• The South Carolina Gazette (1732-1775)
    South Carolina’s first successful newspaper was begun in 1732 and released its final issue in December, 1775. A “middle of the road” paper, the Gazette printed news of Europe, what the royalty had worn at the last formal event, news of the colony, notices of births, deaths, marriages and estate auctions, and advertisements, including those for runaway slaves. It contains a wealth of information on colonial/early American history and genealogy, and provides an accurate glimpse of life in South Carolina and America prior to the advent of the American Revolution.
  • The South Carolina & American General Gazette (1764-1775)
    Begun in 1764 by Robert Wells, it had many subscribers in other colonies by the mid-1770s, and was the only paper in the state to publish the full text of the Declaration of Independence. Ironically Wells, a loyalist, eventually was forced to leave the state.
  • The South Carolina Gazette & Country Journal (1765-1775)
    This publication was heavily pro-American and nearly always included scandalous stories of European royalty. While it tended to be “stuffy,” it was the only paper to discuss citizens who would not be considered among the elite in society.
  • The Gazette of the State of South-Carolina (1777-1780)
    One of several newspapers published in Charles Town, this paper was concerned primarily with regional happenings. It was established in 1777 by Peter Timothy, and was published by him and Nicholas Boden. Publication was suspended temporarily January 15–June 17, 1778, because the printing office was destroyed by fire.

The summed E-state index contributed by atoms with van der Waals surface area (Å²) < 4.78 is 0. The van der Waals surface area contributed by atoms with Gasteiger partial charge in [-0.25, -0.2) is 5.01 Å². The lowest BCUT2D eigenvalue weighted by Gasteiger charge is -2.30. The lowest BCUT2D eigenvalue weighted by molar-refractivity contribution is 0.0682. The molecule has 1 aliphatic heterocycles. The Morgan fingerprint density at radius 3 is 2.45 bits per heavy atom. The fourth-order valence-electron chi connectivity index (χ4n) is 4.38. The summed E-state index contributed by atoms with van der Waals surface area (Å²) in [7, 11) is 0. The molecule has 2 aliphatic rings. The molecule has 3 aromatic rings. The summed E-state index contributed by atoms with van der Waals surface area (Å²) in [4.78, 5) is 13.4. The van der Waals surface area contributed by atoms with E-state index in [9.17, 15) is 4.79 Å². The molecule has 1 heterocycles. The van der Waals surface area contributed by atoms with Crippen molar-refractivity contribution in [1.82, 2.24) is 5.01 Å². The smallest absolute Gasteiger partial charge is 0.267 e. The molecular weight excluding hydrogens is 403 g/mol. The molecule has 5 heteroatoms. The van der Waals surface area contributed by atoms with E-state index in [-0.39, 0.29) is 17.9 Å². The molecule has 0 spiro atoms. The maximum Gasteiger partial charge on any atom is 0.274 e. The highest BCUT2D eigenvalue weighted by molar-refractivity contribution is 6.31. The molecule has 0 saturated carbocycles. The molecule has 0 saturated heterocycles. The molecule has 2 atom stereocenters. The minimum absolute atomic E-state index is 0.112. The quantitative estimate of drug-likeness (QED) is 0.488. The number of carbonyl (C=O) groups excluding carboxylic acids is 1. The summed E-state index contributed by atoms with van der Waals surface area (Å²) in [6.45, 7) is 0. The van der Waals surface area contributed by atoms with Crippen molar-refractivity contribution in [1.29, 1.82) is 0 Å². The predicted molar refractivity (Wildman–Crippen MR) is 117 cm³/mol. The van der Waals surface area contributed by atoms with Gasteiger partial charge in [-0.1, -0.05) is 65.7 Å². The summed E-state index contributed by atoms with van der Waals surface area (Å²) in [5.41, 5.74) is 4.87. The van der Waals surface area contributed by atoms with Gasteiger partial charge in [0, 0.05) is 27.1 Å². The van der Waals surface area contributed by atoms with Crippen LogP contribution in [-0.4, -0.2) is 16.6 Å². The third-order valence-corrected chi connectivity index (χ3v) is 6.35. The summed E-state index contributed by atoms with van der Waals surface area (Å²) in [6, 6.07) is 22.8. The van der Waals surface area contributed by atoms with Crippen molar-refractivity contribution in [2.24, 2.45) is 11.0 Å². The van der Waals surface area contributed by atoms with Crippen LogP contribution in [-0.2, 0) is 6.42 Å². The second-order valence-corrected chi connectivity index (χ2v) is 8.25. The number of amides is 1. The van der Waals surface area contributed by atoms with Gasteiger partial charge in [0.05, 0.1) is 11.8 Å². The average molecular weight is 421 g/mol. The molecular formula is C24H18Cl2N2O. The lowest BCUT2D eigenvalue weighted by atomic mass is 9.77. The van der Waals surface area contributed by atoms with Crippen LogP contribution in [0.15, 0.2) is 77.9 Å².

• The Charlestown Gazette (1779-1780)
    Printed weekly between 1778 and 1780 by Mary Crouch and Co., it was founded in special opposition to the Stamp Act, but also excelled at local news coverage while providing extensive listings of both marriages and deaths. Mary Crouch later moved to Salem, Massachusetts, where she continued publication for several years.

Letter From Constantinople

In these days of easy instantaneous communication, we tend to forget what it was like when the only way to communicate was by letter.  Early newspapers frequently published letters from correspondents, and this is an example of one from The South Carolina Gazette and Country Journal, found in the Accessible Archives database.  It is very long, so only a brief extract is included here.

Collection: The South Carolina Newspaper Collection
Publication: THE SOUTH CAROLINA GAZETTE; AND COUNTRY JOURNAL
Date: February 25, 1772
Title: CONSTANTINOPLE, OCTOBER 3.BY letters from Salconica we learn,
Location: CHARLES-TOWN
CONSTANTINOPLE, O 3.

BY letters from Salconica we learn, that Count Orlow had appeared before Negropont with several men of was and bomb-ketches; and having procured provisions, he put to sea with his whole fleet, and arrived the 19th of September before the peninsula of Cassandra. Some later advices say, that Count Orlow had caused the town of Cavalla on the coast of Macedonia, to be bombarded during three days, and that he delivered up to plunder the town of Orsans, on the same coast, where there was a corn magazine, part of which was carried off, and the rest burnt…

W, November 4. Last night about half an hour after nine o’clock, as the King was returning to his Palace from the house of Prince Czartorinski, Grand Chancellor of the Crown, his Majesty was attacked by a party of six Confederates, commanded by Captain Koczwiski, at the corner of the street of the Capuchins, facing the Palace of the Bishop of Cracow. The King wae not escorted, as usual, by his guards of 12 ulans, he was attended only by some pages and domesticks. The Confederates immediately discharged their carbines and pistols, the balls of which went through his Majesty’s coach. The two heydukes who were standing behind the coach with flambeaux, descended immediately to defend the doors of the carriage; when one of them received so dangerous a wound that he died a few hours after, and the other was terribly wounded with several cuts of a sabre…